How about your patch kit? Tire boots?
Okay, okay.... to make sure I'm not talking to nobody here: when was the last time you refreshed your sealant? Got enough plugs? Tubeless folks, especially, how IS that spare tube you should be carrying anyways?? Maybe that spendy Tubolito thing isn't such a terrible idea after all? After all, it takes up a lot less space in your bag, right? There.
Wait... what's in my bag, anyways??
For me, I still fall into the trap of the "ample" saddlebag. It's apparently like this with laptop bags, full-frame hiking packs, as well as cycling seatbags: the bigger the bag, the more apt one is to want to fill it. Further, the easier it is to forget what you have in there!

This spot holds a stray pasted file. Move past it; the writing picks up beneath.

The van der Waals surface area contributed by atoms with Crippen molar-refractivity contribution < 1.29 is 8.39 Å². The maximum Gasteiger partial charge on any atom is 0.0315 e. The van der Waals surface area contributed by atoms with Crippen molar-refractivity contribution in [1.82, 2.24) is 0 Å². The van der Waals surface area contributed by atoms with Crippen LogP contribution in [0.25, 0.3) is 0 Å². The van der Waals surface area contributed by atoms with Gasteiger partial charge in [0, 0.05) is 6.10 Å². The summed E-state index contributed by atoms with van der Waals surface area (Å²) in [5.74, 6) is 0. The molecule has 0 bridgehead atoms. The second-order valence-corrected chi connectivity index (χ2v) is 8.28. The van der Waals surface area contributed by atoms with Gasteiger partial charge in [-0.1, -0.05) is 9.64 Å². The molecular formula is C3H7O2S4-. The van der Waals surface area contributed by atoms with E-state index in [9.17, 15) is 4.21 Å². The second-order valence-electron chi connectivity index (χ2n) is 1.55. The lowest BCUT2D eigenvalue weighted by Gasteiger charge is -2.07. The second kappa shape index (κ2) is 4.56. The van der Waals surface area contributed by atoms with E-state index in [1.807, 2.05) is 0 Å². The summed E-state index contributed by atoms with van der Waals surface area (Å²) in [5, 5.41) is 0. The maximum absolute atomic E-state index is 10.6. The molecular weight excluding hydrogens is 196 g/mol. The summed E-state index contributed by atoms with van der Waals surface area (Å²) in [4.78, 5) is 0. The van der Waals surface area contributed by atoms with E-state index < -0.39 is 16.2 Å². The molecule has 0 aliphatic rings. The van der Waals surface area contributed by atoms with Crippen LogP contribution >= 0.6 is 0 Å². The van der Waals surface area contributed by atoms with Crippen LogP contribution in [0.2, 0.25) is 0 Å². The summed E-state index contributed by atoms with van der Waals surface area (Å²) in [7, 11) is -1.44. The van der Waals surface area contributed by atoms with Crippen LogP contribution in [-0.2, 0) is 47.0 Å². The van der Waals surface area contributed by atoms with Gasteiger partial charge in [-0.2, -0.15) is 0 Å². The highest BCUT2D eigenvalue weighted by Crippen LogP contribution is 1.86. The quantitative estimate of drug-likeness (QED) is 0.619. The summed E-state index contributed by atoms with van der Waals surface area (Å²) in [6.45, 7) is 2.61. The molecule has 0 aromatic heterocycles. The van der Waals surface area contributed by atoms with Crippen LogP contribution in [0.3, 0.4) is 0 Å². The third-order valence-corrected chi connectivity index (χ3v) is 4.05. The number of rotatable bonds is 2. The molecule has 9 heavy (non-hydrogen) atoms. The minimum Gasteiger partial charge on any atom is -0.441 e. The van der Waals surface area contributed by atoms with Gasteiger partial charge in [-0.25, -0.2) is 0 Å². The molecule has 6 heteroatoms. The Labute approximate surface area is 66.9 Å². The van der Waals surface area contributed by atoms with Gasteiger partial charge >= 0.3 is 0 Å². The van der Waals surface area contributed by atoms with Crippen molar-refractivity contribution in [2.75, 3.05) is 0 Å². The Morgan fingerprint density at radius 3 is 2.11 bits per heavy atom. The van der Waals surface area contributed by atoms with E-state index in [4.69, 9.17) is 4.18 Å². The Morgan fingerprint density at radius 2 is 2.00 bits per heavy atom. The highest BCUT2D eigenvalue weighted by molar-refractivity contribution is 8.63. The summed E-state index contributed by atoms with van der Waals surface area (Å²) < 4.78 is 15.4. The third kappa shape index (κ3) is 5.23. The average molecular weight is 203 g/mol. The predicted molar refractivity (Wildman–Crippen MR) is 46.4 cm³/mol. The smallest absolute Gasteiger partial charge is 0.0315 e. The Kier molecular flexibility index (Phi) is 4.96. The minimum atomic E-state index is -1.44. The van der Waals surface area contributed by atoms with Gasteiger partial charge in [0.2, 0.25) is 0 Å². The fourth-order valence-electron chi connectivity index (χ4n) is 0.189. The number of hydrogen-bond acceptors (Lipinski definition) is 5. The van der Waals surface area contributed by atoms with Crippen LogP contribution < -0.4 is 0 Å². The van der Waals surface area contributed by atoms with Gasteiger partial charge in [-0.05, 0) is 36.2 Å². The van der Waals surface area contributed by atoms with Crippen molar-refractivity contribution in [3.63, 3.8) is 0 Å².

Each year it is important to take full inventory of one's saddlebag contents and repair kit. On my last run-through, I found I had been carrying around a spoke wrench for a type of wheel that I'd sold off maybe seven years ago. Maybe it was a good luck charm? yeah, yeah... that's it. Further, while I'm all about preparedness, I'm not sure I really need to be carrying around waterproof matches in July. Or a space blanket... despite that one, really nasty experience ages ago. Or spare postcards for information controls... which, maybe aren't even a thing anymore? Maybe those are good fire-starter kindling... or could work as a tire boot... the places my brain goes sometimes...